Concerning the establishment of a prima facie case, the issue is whether Seitzinger sufficiently established the original delivery of 5,150,720 pounds of wheat to BN. Because the wheat was under seal, Seitzinger must produce direct and affirmative proof of the quantity delivered. See Nat'l Transp. Inc. v. Inn Foods, Inc., 827 F.2d 351, 354 (8th Cir. 1987). We find that Kermit Knutson's deposition testimony concerning the weighing of the grain at Seitzinger's Kennedy, Minnesota, facility was sufficient direct and affirmative proof of the quantity delivered to survive a motion for summary judgment. Knutson first described the process by which the grain loaded into the four truck-loaded hopper cars was weighed. He then described the process by which the weight of the grain loaded into the other twenty-two hopper cars was estimated. This computation took into account the volume of each car's three compartments, based on actual measurements of each compartment, and the fact that the wheat in question weighed forty-eight pounds per cubic foot. Based on this process, Knutson concluded that each car was loaded with 198,000 pounds of wheat, allowing for a one percent variation. In questioning the accuracy of Knutson's methodology and of Seitzinger's truck scale,5  BN merely raises issues of disputed fact. Credibility determinations and the weighing of the evidence are jury functions and thus inappropriate for summary judgment.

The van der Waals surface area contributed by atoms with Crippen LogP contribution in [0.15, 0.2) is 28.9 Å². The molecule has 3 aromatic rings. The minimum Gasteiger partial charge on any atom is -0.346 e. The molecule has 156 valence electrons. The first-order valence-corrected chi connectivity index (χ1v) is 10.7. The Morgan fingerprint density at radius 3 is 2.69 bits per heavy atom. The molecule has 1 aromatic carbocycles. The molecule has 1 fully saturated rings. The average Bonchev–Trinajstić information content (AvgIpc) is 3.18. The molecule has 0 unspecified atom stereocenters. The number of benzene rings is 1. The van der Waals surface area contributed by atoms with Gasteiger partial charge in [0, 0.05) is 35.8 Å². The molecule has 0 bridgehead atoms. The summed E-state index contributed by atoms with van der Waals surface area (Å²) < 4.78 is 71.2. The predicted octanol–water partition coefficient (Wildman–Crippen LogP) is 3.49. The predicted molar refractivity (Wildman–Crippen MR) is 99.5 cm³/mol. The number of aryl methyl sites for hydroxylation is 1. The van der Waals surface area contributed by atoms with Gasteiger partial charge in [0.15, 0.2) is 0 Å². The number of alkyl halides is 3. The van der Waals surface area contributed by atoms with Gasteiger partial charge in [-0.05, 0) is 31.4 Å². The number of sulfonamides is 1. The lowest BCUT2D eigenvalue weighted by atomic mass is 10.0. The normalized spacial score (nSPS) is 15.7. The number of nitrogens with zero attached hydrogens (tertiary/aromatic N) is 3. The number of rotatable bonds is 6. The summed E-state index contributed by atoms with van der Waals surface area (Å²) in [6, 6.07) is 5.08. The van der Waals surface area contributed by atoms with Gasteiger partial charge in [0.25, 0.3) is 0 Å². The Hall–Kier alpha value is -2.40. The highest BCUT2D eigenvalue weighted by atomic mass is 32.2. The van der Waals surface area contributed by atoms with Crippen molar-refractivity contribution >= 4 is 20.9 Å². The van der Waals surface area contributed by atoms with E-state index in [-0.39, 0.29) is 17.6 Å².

Further, BN has not made a sufficient showing to avoid liability under the Carmack Amendment. The fact that there is no evidence of loss in transit does not absolve BN of liability. As indicated above, once Seitzinger has established a prima facie case, BN can avoid liability only by proving that it was not negligent and that the damage was caused by an act of God, the public enemy, the act of the shipper himself, public authority, or the inherent vice or nature of the goods. In this regard, BN has " 'a heavy burden of proof akin to res ipsa loquitur because it has peculiarly within its knowledge the facts which may relieve it of liability.' " Kaiser Aluminum & Chem. Corp. v. Illinois Cent. Gulf R.R. Co., 615 F.2d 470, 474 (8th Cir.), cert. denied, 449 U.S. 890, 101 S. Ct. 249, 66 L. Ed. 2d 116 (1980) (quoting Fulton v. Chicago, Rock Island & Pac. R.R. Co., 481 F.2d 326, 333 (8th Cir.), cert. denied, 414 U.S. 1040, 94 S. Ct. 540, 38 L. Ed. 2d 330 (1973)). While the lack of evidence of loss in transit may negate BN's negligence, BN has not made a showing sufficient to absolve itself of liability because it has not alleged that the loss was caused by one of the excepted causes relieving the carrier of liability.6